The fictionalized life of Pei shows the realistic struggle and success of a young girl striving for holiness as well as family catechesis shared from the wisdom of her parents and grandparents.  We are given a child's perspective of the historical events of this time and place, helping young readers to begin to grasp the depth of the atrocities of the past.  We also glimpse the possible story of one of thousands of martyrs whose lives are known only to God.

A few of my opinions as a teacher:
  • I really liked how solid church teaching on prayer, the Eucharist, virtue, and more were woven naturally into the conversation of characters. 
  • A lot of time is spent on character development, showing that Pei's holiness was more than just her final actions, which is so important for kids to understand- we are called to sanctity in both ordinary and extraordinary circumstances.  However, as a result, it felt a bit long as a read aloud.  I definitely think that it would work better for a small group or individual reading.  I would LOVE to see this as a graphic novel (hint, hint Pauline!) or shorter edition more geared as a read aloud. 
  • Some of our best conversations were about Pei's persecution and losing things my students take for granted- attending a Catholic school, receiving the Sacraments, being known as Catholic.  It was great to hear them reflect on what it would be like to lose those freedoms.
  • The provided discussion questions at the end of the book were well written and incredibly useful in the classroom to continue discussions, make kids think, and bring the important aspects of the story together.  They would be equally valuable to an individual reader.
  • Honestly, my students' biggest disappointment was at the end when we read the afterward and they found out that this story was fictionalized and not a biography.  We have read too many stories of heroic people from the past for them to disregard this one as untrue.  The discussion that followed about the value of oral tradition being written down, the themes of the story being shared even without facts, etc. was very valuable and helped develop critical thinking skills.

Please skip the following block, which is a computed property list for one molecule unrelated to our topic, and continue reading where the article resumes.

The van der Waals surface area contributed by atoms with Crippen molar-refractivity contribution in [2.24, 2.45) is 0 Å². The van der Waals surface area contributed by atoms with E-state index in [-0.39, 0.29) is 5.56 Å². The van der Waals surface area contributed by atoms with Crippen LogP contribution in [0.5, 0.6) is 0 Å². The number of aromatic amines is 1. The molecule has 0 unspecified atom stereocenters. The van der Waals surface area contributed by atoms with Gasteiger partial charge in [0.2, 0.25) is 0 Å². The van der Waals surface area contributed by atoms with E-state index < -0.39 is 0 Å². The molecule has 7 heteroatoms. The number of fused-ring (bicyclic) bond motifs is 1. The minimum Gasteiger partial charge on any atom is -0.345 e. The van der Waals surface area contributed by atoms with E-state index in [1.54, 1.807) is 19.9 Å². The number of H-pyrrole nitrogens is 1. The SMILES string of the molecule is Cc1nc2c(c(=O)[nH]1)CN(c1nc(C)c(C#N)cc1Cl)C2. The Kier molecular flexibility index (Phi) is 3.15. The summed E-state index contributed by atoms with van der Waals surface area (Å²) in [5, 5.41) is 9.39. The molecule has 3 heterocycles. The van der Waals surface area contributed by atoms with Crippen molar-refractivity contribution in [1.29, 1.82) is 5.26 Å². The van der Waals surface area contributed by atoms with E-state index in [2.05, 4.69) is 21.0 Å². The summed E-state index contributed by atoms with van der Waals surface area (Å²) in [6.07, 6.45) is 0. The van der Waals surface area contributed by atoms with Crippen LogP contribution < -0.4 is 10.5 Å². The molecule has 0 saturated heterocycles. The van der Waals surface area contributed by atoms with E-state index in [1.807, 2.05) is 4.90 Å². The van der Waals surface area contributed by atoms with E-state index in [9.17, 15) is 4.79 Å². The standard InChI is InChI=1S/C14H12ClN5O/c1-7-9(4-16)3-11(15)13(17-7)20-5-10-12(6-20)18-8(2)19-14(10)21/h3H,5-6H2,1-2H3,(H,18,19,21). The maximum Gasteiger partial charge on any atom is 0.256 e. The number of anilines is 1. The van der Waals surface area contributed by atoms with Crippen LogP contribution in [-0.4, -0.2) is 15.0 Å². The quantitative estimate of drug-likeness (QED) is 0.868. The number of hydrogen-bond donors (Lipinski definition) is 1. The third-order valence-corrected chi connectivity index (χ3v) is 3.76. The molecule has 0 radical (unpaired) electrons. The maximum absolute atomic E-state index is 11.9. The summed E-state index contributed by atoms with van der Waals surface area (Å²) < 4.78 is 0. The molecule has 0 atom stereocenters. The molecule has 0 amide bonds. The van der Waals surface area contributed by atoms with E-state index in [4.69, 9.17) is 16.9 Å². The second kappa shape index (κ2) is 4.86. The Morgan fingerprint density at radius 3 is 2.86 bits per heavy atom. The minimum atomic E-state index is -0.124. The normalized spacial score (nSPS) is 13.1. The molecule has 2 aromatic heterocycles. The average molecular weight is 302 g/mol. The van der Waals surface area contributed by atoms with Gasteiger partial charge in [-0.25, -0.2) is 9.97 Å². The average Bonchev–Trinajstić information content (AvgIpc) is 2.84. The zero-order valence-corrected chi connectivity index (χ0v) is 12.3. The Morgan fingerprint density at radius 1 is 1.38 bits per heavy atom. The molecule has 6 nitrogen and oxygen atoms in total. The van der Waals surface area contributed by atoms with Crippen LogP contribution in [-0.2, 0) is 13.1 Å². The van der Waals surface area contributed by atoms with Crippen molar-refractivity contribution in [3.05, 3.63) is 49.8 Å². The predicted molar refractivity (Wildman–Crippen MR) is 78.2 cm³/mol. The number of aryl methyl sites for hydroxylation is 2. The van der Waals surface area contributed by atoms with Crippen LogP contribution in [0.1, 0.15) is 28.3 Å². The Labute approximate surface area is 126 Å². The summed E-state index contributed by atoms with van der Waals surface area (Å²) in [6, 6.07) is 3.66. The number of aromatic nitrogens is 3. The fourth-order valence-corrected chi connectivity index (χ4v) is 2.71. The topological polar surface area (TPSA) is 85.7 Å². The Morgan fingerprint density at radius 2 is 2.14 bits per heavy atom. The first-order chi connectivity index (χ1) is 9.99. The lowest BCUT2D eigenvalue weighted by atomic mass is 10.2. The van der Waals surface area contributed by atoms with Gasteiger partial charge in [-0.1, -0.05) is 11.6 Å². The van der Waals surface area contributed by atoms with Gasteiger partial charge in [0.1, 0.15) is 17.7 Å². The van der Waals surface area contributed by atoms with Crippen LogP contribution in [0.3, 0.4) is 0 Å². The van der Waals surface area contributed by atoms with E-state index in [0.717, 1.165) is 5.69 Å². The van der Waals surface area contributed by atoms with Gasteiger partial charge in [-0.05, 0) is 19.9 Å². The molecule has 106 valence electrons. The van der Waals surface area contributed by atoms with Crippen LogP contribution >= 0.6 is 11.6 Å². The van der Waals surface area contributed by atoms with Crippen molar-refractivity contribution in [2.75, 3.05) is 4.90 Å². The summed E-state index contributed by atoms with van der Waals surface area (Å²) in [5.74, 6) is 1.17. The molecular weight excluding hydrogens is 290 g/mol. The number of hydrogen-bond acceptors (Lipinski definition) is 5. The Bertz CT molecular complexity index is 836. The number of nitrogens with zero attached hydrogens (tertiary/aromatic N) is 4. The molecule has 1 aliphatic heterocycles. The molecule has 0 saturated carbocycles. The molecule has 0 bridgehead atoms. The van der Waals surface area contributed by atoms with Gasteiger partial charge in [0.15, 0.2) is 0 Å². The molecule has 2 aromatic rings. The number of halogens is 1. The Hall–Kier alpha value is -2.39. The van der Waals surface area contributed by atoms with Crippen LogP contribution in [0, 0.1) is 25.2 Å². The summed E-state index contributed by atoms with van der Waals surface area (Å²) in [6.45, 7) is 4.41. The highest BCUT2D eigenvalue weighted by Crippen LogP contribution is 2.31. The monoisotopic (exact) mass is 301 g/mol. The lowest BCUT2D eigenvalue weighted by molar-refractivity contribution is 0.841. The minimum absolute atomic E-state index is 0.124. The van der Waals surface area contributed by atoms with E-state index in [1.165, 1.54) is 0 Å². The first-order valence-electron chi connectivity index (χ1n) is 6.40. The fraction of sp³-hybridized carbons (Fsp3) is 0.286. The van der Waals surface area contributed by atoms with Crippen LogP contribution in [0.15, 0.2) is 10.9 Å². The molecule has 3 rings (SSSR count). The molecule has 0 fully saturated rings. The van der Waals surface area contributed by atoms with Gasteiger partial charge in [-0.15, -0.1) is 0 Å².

I also asked my students their opinion after finishing and discussing the book.  Some of the things they shared included:
  • disappointed to find that it wasn't factual- maybe should have told in the the prologue
  • liked how it went from Fulton Sheen back in time to China and then back to Sheen
  • would like to see it as a picture book that is a shorter version or a graphic novel
  • appreciate the details the author created based on what she knew and her research
  • wanted to know about Fulton Sheen's actual interview- can we find it and watch it?
  • really would love to know the real story
  • I thought it was a little confusing to find out that it was a legend
  • even if it was a legend, it was still a good book, and an example of bravery and martyrdom and people can learn from it
Overall, I think that 32 Days is a valuable contribution to Catholic literature for 9-12 year olds.   Next time, I will probably begin with the end and preface the origins of the story to my students.  Reading with that lens will help them accept the story as it is and be able to learn from the sacrifice and witness of those whom we will only know the names of once we join them in heaven.

Connecting activities:

*Pauline Books & Media provided me with a free copy of 32 Days in exchange for an honest review.  I only recommend things that I have used and love, and these opinions are entirely my own.

No comments:

Post a Comment